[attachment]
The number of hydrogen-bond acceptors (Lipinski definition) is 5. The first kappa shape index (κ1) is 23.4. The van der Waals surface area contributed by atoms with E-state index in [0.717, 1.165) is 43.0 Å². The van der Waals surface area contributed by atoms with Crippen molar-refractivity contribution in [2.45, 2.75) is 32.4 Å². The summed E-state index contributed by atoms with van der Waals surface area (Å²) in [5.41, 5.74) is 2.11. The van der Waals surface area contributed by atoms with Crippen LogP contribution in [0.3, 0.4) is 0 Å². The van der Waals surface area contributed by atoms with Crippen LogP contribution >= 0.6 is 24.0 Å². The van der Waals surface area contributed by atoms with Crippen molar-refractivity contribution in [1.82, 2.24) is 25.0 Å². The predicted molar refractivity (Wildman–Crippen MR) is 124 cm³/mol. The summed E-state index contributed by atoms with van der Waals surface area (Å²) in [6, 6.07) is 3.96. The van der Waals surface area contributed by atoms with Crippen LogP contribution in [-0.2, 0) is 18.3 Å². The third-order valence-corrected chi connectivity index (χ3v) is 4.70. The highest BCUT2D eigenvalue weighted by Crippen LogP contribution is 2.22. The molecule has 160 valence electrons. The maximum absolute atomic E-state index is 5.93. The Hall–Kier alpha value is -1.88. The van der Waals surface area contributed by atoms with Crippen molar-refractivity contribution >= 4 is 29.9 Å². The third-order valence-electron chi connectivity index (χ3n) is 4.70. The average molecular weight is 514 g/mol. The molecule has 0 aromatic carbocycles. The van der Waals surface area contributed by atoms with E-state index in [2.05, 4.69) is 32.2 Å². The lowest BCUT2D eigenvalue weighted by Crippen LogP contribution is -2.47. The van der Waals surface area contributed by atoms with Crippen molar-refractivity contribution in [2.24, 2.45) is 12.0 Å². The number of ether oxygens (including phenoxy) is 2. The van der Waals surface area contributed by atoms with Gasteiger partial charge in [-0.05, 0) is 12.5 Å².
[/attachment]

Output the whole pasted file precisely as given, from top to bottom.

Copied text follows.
The number of hydrogen-bond acceptors (Lipinski definition) is 5. The first kappa shape index (κ1) is 23.4. The van der Waals surface area contributed by atoms with E-state index in [0.717, 1.165) is 43.0 Å². The van der Waals surface area contributed by atoms with Crippen molar-refractivity contribution in [2.45, 2.75) is 32.4 Å². The summed E-state index contributed by atoms with van der Waals surface area (Å²) in [5.41, 5.74) is 2.11. The van der Waals surface area contributed by atoms with Crippen LogP contribution in [0.3, 0.4) is 0 Å². The van der Waals surface area contributed by atoms with Crippen LogP contribution >= 0.6 is 24.0 Å². The van der Waals surface area contributed by atoms with Crippen molar-refractivity contribution in [1.82, 2.24) is 25.0 Å². The predicted molar refractivity (Wildman–Crippen MR) is 124 cm³/mol. The summed E-state index contributed by atoms with van der Waals surface area (Å²) in [6, 6.07) is 3.96. The van der Waals surface area contributed by atoms with Crippen LogP contribution in [-0.2, 0) is 18.3 Å². The third-order valence-corrected chi connectivity index (χ3v) is 4.70. The highest BCUT2D eigenvalue weighted by Crippen LogP contribution is 2.22. The molecule has 160 valence electrons. The maximum absolute atomic E-state index is 5.93. The Hall–Kier alpha value is -1.88. The van der Waals surface area contributed by atoms with Crippen molar-refractivity contribution >= 4 is 29.9 Å². The third-order valence-electron chi connectivity index (χ3n) is 4.70. The average molecular weight is 514 g/mol. The molecule has 0 aromatic carbocycles. The van der Waals surface area contributed by atoms with E-state index in [2.05, 4.69) is 32.2 Å². The lowest BCUT2D eigenvalue weighted by Crippen LogP contribution is -2.47. The van der Waals surface area contributed by atoms with Crippen molar-refractivity contribution in [2.24, 2.45) is 12.0 Å². The number of ether oxygens (including phenoxy) is 2. The van der Waals surface area contributed by atoms with Gasteiger partial charge in [-0.05, 0) is 12.5 Å².